Forgiveness is mandatory for all those who have experienced the forgiveness of God (Ephesians 4:32). Jesus taught us to pray, “Forgive us our debts as we forgive our debtors” (Matthew 6:12), reminding us that God holds us accountable for paying forward what He has done for us. Refusing to forgive those who wrong us is an insult to the Lord who has forgiven us much more. We forgive as an act of gratitude for all we have been forgiven.
Those who have been forgiven by God are transformed into forgiving people. To approach the Lord and ask for His forgiveness while at the same time refusing to forgive our brothers and sisters is the height of hypocrisy. If a person who claims to be a Christian refuses to extend forgiveness to others, that person is showing evidence that he or she is not truly born again. We forgive others because it is in our (new) nature to forgive (see 1 John 3:9).
Forgiveness is not letting an unrepentant sinner off the hook. Rather, it is an eager readiness to extend mercy to those who have wronged us. When we forgive, we free ourselves from the bondage someone’s wrong has created for us. It is impossible to live in complete obedience to God when someone else controls our emotions. Followers of Jesus are to be controlled by nothing but the Holy Spirit (Ephesians 5:18). In order to grow spiritually and live in submission to God’s Word, we must obey even the difficult commands about forgiveness (Luke 6:46).
Forgiveness is often a window through which the world glimpses the mercy of God. As the popular slogan goes, “You may be the only Bible some people ever read.” When we forgive, we model God’s teachings on kindness, mercy, love, and humility. People cannot see Jesus in us when we are walking in bitterness and anger. When all we can talk about is how we were wronged, how someone betrayed us, or the wounds we are carrying, we lose sight of our primary mission, which is to make disciples (Matthew 28:19). Unforgiveness makes us self-focused instead of God-focused and steals our love, peace, and joy (see Galatians 5:22).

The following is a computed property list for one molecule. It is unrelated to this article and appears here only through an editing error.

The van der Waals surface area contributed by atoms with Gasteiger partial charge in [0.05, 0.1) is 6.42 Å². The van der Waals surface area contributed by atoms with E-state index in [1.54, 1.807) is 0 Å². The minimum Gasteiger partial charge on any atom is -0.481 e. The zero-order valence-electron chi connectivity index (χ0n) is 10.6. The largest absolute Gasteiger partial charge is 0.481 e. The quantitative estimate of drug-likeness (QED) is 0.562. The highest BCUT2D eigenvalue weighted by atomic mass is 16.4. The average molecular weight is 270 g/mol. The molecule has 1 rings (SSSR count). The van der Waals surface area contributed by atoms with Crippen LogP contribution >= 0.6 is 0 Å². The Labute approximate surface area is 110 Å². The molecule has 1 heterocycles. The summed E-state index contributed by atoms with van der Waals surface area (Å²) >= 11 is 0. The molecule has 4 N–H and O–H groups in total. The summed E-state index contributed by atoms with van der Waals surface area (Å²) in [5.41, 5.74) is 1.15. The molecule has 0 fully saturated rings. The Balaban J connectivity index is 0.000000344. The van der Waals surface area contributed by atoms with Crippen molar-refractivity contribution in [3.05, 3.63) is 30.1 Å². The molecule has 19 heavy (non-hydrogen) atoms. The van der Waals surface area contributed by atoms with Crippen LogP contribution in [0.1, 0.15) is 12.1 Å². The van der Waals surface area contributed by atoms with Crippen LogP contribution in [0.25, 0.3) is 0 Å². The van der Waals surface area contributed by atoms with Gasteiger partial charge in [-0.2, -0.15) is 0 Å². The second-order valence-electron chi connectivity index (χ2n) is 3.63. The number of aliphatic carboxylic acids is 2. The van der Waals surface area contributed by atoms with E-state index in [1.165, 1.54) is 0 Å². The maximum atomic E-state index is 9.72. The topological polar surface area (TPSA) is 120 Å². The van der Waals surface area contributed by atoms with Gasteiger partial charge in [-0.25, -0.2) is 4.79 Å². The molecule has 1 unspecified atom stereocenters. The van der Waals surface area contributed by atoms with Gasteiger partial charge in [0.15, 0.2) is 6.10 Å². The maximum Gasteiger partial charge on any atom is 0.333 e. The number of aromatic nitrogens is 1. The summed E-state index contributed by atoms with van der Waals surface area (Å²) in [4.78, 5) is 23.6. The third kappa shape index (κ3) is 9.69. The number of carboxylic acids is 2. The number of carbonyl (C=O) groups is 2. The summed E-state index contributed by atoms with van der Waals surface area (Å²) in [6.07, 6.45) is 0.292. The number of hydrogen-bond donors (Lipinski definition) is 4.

Forgiveness comes more easily for some than it does for others, but we are all required to forgive if we want to walk in fellowship with God. Some find it hard to forgive because they have a misunderstanding of what it means to forgive. Forgiveness is not the same as reconciliation. We can forgive from the heart while keeping betrayers at a distance. Forgiveness does not allow unrepentant abusers back into our lives, but it does allow the peace of God back into our lives.
From the cross, Jesus prayed for His murderers: “Father, forgive them” (Luke 23:34). We are never more like Jesus than when we forgive the ones who wronged us, and for believers that is the ultimate goal (Romans 8:29). Source
Evil men don’t understand the importance of justice, but those who follow the Lord are much concerned about it. ~ Proverbs 28:5